The Waste Management Phoenix Open has served up some memorable moments over the years, largely thanks to the huge crowds which turn-up and line the 16th, the only fully enclosed hole on the PGA Tour.
Here are six of our favourite moments from the event…
Tiger stepped up to the 16th tee in 1997 when he was still a young sensation and there was a feeling that something special could happen.
A perfectly struck iron shot trickled into the hole and the place erupted as beer bottles, hats and a whole lot more rained down onto the green. Cue a fist pump from Tiger and a failed high five.
He's playing the Dubai Desert Classic this week, so will not be competing in Phoenix.
Stereotypically, Americans are different from us Brits. They're less reserved, more in-your-face and like to chant 'USA' a lot.
As this reporter talks to fans surrounding the 16th hole, you get a sense of what it must be like to be there. With the competition falling over Superbowl weekend, our friends across the pond go all out to have fun.
Caddie races have become more common on the PGA Tour over the last couple of years although the powers that be have decided to ban them this year, probably because they were actually creating an atmosphere at a golf competition - a big no no.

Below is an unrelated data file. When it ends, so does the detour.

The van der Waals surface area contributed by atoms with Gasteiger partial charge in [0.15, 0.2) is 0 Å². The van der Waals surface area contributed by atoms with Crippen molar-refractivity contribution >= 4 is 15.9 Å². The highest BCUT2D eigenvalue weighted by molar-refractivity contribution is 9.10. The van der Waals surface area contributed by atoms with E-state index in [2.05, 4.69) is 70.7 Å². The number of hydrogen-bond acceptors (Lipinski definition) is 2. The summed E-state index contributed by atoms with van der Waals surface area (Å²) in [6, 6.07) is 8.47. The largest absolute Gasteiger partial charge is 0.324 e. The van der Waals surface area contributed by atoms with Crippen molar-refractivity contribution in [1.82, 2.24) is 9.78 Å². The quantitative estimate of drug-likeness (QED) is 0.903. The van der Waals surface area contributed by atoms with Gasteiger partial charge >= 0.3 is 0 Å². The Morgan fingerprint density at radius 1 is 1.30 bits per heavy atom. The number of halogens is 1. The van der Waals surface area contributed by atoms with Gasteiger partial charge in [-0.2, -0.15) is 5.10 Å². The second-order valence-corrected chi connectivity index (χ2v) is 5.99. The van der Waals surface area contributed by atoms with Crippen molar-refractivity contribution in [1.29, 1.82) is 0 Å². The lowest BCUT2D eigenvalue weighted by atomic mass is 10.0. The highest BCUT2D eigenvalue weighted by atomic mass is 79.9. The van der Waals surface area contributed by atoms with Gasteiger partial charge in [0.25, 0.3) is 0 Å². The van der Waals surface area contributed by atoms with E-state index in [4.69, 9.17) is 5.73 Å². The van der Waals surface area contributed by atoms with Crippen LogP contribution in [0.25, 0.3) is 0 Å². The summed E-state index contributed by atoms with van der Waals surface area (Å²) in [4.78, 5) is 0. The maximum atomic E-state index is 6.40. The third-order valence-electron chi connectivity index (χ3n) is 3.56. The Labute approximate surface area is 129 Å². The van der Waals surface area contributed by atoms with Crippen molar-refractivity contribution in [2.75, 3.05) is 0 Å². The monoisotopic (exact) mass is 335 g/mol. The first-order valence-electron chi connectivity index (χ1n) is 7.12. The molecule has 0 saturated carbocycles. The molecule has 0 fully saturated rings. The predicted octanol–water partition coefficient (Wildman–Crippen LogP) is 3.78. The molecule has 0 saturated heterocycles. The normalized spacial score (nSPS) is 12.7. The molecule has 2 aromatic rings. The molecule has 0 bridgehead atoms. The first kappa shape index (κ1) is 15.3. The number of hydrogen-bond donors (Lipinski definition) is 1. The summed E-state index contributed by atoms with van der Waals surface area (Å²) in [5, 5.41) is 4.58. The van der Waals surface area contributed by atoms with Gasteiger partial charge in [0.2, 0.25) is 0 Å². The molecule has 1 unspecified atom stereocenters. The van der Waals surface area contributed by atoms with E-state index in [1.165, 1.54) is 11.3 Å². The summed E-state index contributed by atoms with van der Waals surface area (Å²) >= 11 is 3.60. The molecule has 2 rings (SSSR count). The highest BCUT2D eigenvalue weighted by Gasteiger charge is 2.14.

As the name suggests, it involves caddies racing from tee to green to the amusement of fans who cheer them all the way.
One of the greatest duels was on the 16th at the Waste Management Phoenix Open and this clip portrays the excitement of then fans and caddies.
South Korean-born James Hahn paid tribute to Psy on the 16th green last year when he decided to do his own rendition of the infamous dance from the video to Gangnam Style.
As usual, the crowd lost it and cheered Hahn’s dodgy moves.
(Video from 4.36)
Andrew Magee managed to bag what is believed to be the first hole-in-one on a par-4 ever on the PGA Tour at the Waste Management Open in 2001.
Magee crushed a driver on the 332-yard 17th but it ended up ricocheting off another player’s putter and into the hole. A truly bizarre occurrence.
Phil Mickelson’s four stroke victory last year saw him match Mark Calchavecchia’s tournament record of an aggregate score of 256, -28.
Everything came together for Lefty. He was long and straight off the tee, he was going close with his irons but most importantly his short game was on-point.
Putts were flying in from every angle to the delight of the huge crowds.